Live Like a Local This Winter in Estes Park
Find adventure-and solitude-in this quintessential Rocky Mountain hideaway.
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You don’t have to head too far into the Colorado mountains on any given winter Saturday before you start questioning your decision. Standstill highway traffic, filled-up ski resort parking areas, and crowds at every trailhead, summit, and ski lift, can make it difficult to get the relaxing, wilderness-filled weekend in that you had in mind. But if you know where to look, there are still plenty of spots in the Rockies where you can find world-class views and adventure, minus the crowds. And, one of the best is the little town of Estes Park.
A popular launch pad for hikers and climbers heading into Rocky Mountain National Park during the summer, Estes Park—tucked just beyond the foothills of the Front Range—might as well be hidden during the winter, even though its less than an hour and a half from downtown Denver. Estes Park is in the perfect location to be off the radar of most weekend warriors yet surrounded by world-class adventure. In the wintertime, Estes offers everything from soaring 14ers to climb and steep couloirs to ski, to mellow snowshoe tours finished with craft beer and a good burger, and all without sacrificing the quiet vibe of a true mountain town.
Play in the Snow
Lift lines won’t be an issue at Estes Park’s Hidden Valley, though—the ski area’s lifts were decommissioned in 1991, leaving the large, accessible bowl in Rocky Mountain National Park free of chairlifts and crowds. But with ski runs still visible and the powder comparatively untouched, it’s still a popular spot for backcountry skiers of all levels. Beginners can do laps through the trees down low, or on days with good visibility and low avalanche danger, advanced skiers can climb higher above the trees for an alpine feel and steeper runs.
Deeper inside Rocky Mountain National Park, hikers can strap on snowshoes or click into skis at the Bear Lake Trailhead and make the short 1.5-mile trek passed Nymph and Dream Lakes to Emerald Lake. Perched at the bottom of the deep, sheer Tyndall Gorge, Emerald is one of the most picturesque spots in the Park and the entire area. Snowshoers should stop here, but expert backcountry skiers can climb one of the dramatic couloirs—like the classic Dragon’s Tail—for a true Rocky Mountain ski experience. Snowshoers: Be sure to look closely into the narrow snow-filled chutes surrounding the lake for the chance to see a skier making their descent.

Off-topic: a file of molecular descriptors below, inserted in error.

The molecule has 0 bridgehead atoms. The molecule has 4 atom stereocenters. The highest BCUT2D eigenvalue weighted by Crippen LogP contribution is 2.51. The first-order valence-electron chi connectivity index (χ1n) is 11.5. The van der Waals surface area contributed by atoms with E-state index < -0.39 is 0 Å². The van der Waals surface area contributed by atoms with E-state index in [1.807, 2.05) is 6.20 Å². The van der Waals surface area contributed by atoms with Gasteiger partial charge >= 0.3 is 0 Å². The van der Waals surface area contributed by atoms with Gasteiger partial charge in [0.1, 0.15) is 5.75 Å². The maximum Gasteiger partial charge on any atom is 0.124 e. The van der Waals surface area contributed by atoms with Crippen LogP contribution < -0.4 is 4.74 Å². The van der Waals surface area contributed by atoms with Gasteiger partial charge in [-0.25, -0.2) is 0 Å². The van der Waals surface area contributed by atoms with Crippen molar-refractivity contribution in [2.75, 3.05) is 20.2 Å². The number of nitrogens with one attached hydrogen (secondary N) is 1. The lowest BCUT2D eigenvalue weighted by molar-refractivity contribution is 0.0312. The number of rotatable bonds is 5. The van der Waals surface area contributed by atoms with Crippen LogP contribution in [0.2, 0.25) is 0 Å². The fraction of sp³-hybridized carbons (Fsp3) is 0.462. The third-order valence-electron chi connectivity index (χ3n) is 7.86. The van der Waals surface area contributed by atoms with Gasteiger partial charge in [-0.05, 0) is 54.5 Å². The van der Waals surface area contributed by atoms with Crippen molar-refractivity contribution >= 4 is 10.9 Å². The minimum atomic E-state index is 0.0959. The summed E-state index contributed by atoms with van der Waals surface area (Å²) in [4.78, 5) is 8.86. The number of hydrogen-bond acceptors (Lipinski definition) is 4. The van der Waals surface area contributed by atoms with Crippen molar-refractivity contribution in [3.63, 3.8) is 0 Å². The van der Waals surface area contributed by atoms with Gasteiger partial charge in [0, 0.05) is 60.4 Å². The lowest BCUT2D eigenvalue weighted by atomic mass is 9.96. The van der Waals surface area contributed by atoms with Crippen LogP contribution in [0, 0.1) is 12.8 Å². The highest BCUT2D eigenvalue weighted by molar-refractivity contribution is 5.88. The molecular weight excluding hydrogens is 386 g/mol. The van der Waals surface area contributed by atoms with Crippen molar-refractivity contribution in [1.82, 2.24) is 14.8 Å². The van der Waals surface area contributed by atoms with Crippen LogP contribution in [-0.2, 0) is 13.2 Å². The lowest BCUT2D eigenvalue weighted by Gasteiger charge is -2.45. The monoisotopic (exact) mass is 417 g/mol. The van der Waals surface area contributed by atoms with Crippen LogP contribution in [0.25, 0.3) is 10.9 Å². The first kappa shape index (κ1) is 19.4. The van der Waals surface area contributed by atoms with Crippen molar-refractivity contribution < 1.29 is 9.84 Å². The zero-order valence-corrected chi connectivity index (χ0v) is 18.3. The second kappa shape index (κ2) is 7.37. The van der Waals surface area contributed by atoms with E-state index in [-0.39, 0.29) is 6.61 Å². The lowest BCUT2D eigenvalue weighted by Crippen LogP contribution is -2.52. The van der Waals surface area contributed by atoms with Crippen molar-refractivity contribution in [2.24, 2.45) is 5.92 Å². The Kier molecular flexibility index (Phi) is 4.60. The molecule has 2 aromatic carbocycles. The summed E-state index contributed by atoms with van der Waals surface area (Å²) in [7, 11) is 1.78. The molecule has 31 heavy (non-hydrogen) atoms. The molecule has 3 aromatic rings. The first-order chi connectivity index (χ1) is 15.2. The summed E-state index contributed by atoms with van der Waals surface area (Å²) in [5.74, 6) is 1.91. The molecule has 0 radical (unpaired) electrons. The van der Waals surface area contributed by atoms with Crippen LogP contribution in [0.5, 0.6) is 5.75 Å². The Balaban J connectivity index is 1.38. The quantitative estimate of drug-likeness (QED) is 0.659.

While the 415-square-mile National Park that surrounds the town on almost 3 sides is one of the most adventure-rich spots in the state, Estes Park is a lot more than park rangers and tour roads. The 4-mile hike up and down Lily Mountain, standing just off Route 7 south of town, makes for a great snowshoe yielding views of 14ers Meeker and Longs, the rest of the Continental Divide, as well as town to the north. The best part: Because Lily Mountain isn’t in the National Park, your dog can come along for the hike.
Re-fuel and Repeat
After your day outside, head to Lumpy Ridge Brewery, tucked inside a former gas station, for cheap and delicious craft beer. Thurman’s Stout (named after the brewery dog who is almost always roaming around the small bar) is just heavy enough to satisfy after a hard day, without spoiling your appetite. For grub, stop by Ed’s Cantina for a filling, Mexican-inspired burger or torta. Just looking to grab a quick something to stuff in your backpack for tomorrow? Scratch Deli and Bakery is right off the road on the way into the Park and makes delicious sandwiches in fresh-baked bread with house-smoked meats.
Estes Park has plenty more to do than you can fit in one day. Rest your body at the local classic, the Stanley Hotel for luxurious old-world charm. Or, visit the modern Della Terra Mountain Chateau featuring cabins, condos, townhomes, and more, making the perfect resting place for any type or size of trip.
Regardless of how you spend the day, hop in the car around dusk and drive up Trail Ridge Road to Many Parks Curve, just about where the Park Service stops plowing for the winter. The pull-off, with views of snow-covered meadows leading out to the town, mountains rising behind it, makes the perfect place to relax and revel in the day—and plan what you want to do tomorrow.